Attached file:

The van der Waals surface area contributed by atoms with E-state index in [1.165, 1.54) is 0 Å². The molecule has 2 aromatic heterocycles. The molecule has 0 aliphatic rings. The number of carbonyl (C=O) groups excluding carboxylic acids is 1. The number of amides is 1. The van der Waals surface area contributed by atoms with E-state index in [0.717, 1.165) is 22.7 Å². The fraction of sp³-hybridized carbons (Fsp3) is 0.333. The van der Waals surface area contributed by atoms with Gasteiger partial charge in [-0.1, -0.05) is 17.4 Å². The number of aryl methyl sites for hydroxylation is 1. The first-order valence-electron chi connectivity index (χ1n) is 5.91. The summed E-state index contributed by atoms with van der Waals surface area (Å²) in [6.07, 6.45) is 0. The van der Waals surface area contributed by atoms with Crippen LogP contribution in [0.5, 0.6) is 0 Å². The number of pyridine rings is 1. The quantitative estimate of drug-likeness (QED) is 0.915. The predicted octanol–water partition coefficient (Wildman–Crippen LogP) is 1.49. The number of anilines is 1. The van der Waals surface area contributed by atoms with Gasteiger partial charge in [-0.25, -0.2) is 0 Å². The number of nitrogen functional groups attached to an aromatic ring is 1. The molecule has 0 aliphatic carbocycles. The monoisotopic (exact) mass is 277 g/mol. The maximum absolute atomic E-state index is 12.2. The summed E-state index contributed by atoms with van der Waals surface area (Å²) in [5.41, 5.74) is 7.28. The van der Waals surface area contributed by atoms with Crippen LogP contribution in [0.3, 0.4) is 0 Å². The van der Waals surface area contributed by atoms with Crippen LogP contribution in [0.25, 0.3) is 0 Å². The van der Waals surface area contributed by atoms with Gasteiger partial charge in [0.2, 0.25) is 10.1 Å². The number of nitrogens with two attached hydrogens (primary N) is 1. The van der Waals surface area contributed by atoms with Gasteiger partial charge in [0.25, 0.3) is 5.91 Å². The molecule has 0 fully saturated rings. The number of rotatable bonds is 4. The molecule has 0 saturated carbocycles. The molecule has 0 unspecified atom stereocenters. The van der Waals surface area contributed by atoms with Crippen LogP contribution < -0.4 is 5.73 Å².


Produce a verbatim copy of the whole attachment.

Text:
The van der Waals surface area contributed by atoms with E-state index in [1.165, 1.54) is 0 Å². The molecule has 2 aromatic heterocycles. The molecule has 0 aliphatic rings. The number of carbonyl (C=O) groups excluding carboxylic acids is 1. The number of amides is 1. The van der Waals surface area contributed by atoms with E-state index in [0.717, 1.165) is 22.7 Å². The fraction of sp³-hybridized carbons (Fsp3) is 0.333. The van der Waals surface area contributed by atoms with Gasteiger partial charge in [-0.1, -0.05) is 17.4 Å². The number of aryl methyl sites for hydroxylation is 1. The first-order valence-electron chi connectivity index (χ1n) is 5.91. The summed E-state index contributed by atoms with van der Waals surface area (Å²) in [6.07, 6.45) is 0. The van der Waals surface area contributed by atoms with Crippen LogP contribution in [0.5, 0.6) is 0 Å². The number of pyridine rings is 1. The quantitative estimate of drug-likeness (QED) is 0.915. The predicted octanol–water partition coefficient (Wildman–Crippen LogP) is 1.49. The number of anilines is 1. The van der Waals surface area contributed by atoms with Gasteiger partial charge in [-0.25, -0.2) is 0 Å². The number of nitrogen functional groups attached to an aromatic ring is 1. The molecule has 0 aliphatic carbocycles. The monoisotopic (exact) mass is 277 g/mol. The maximum absolute atomic E-state index is 12.2. The summed E-state index contributed by atoms with van der Waals surface area (Å²) in [5.41, 5.74) is 7.28. The van der Waals surface area contributed by atoms with Crippen LogP contribution in [0.3, 0.4) is 0 Å². The van der Waals surface area contributed by atoms with Crippen LogP contribution in [0.25, 0.3) is 0 Å². The van der Waals surface area contributed by atoms with Gasteiger partial charge in [0.2, 0.25) is 10.1 Å². The number of nitrogens with two attached hydrogens (primary N) is 1. The van der Waals surface area contributed by atoms with Gasteiger partial charge in [0.25, 0.3) is 5.91 Å². The molecule has 0 fully saturated rings. The number of rotatable bonds is 4. The molecule has 0 saturated carbocycles. The molecule has 0 unspecified atom stereocenters. The van der Waals surface area contributed by atoms with Crippen LogP contribution < -0.4 is 5.73 Å².